Max Nelson
Former Intern, Strategic Communications, U.S. Chamber of Commerce


July 11, 2018


Bill Adler thought this was the year he’d be able to bring more jobs back to his home state. But with steel prices up about 50%, he’s now worried about paying the workers on his current payroll.

A Cleveland native who owns metal-parts maker Stripmatic Products, Adler hopes that customers won’t pursue a cheaper, non-American alternative to his company. But he knows that hope isn’t worth much in the marketplace.

If the tariffs remain in place, “I’ve got to find another way to make a living,” Adler tells The Washington Post. “It’s going to be an ugly scenario if it doesn’t end quickly.”

Adler, and more than $5.7 billion in Ohio exports are vulnerable due to the emerging trade war. Many of the nearly 1.5 million Ohio residents whose jobs depend on international trade could be impacted. They are the collateral damage. And the potential harm to America’s industrial and agricultural heartland is about to get much worse.

The news of retaliatory tariffs has already begun to affect industries around the country. From manufacturing to agriculture, business owners are coping with the changes to come.

And the blow is particularly hard for small businesses, which, unlike some multinationals, can’t rejigger their global supply chains to route around tariffs. For many, the international blustering, posturing and gamesmanship means rising costs and eventually layoffs.

Here are three Ohio businesses struggling to cope with the trade war:

1. Stripmatic Products

Adler worries that rising steel prices will pinch his employees’ bonuses and profit-sharing checks.

U.S. steel prices have risen by about 50% since January and are now 50% higher than in Europe. The most recent U.S. Chamber + USG Commercial Construction Index shows higher material costs have suddenly become a substantial concern for contractors. These recent trade moves are creating great uncertainty in the business community, and uncertainty is the enemy of investment.

“If it wasn’t for the increase that came on because of the threat of tariffs, then I honestly believe we’d be supplying more products domestically,” Adler said. “This directly affects my life, my employees, my investments.”

“Our customers source on a global market,” he said. “I’m going to be at least 30% to 40% disadvantaged on steel.... I’ve lost my competitive advantage.”

2. Staber Industries

Bill Staber, who owns washing machine and drying cabinet manufacturer Staber Industries in Groveport, OH, says the tariffs are taking a toll on his business.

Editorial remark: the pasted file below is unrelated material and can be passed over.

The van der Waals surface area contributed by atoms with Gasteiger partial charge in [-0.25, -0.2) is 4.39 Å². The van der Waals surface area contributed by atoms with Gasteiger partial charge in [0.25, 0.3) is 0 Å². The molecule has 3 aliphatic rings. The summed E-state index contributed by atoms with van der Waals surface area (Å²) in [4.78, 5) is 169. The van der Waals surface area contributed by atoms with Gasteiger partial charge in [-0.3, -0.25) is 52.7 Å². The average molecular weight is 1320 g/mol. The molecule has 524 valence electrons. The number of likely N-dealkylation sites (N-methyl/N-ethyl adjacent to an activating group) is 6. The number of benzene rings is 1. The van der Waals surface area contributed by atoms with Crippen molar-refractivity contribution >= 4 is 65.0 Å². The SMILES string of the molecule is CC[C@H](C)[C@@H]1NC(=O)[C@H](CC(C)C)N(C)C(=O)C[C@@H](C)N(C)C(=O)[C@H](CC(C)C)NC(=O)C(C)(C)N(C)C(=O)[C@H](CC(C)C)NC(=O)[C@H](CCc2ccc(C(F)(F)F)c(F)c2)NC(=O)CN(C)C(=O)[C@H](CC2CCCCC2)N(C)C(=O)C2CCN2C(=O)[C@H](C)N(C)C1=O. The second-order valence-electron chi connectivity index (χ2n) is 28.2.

Staber says his cost for aluminum has more than doubled – a cost he’s been absorbing so far. He says he uses a consumer grade of aluminum that’s imported because most American aluminum mills don’t make it. “And you put the tariffs on the stuff coming in – I mean what you expect is going to happen with the price – through the roof,” Staber said.

“I was able to buy cold rolled steel for high 30s, low 40s, and now it’s into the high 50s low 60s since fall of last year,” Staber said.

3. Bernie Kosar

Former Cleveland Browns Quarterback turned farmer Bernie Kosar worries that a 25% tariff imposed on his exports will hurt his 400-acre soybean production. And he’s not alone. Soybeans are Ohio’s largest crop and the state’s top agricultural export, with about 40% of those exports ending up in China. Around $1.4 billion of Ohio soybeans were exported last year.

“So many farmers out here are almost living crop to crop, year to year, month to month," Kosar told News5Cleveland. “At the end of the day when the price point comes at harvest time it's a smaller revenue number then you'd like."

Prices of soybeans, which recently surpassed corn to become the largest U.S. crop in terms of acres planted, recently fell to their lowest level in almost a decade, according to an index compiled by the Minneapolis Grain Exchange. It’s clear the tariff war is to blame.

"I think that kind of lack of certainty definitely causes issues," he said.

To learn more, visit to see a map showing how states are affected by tariffs from China, the European Union (EU), Mexico, and Canada.

About the authors

Max Nelson

Max Nelson is a former Strategic Communications intern for the U.S. Chamber of Commerce.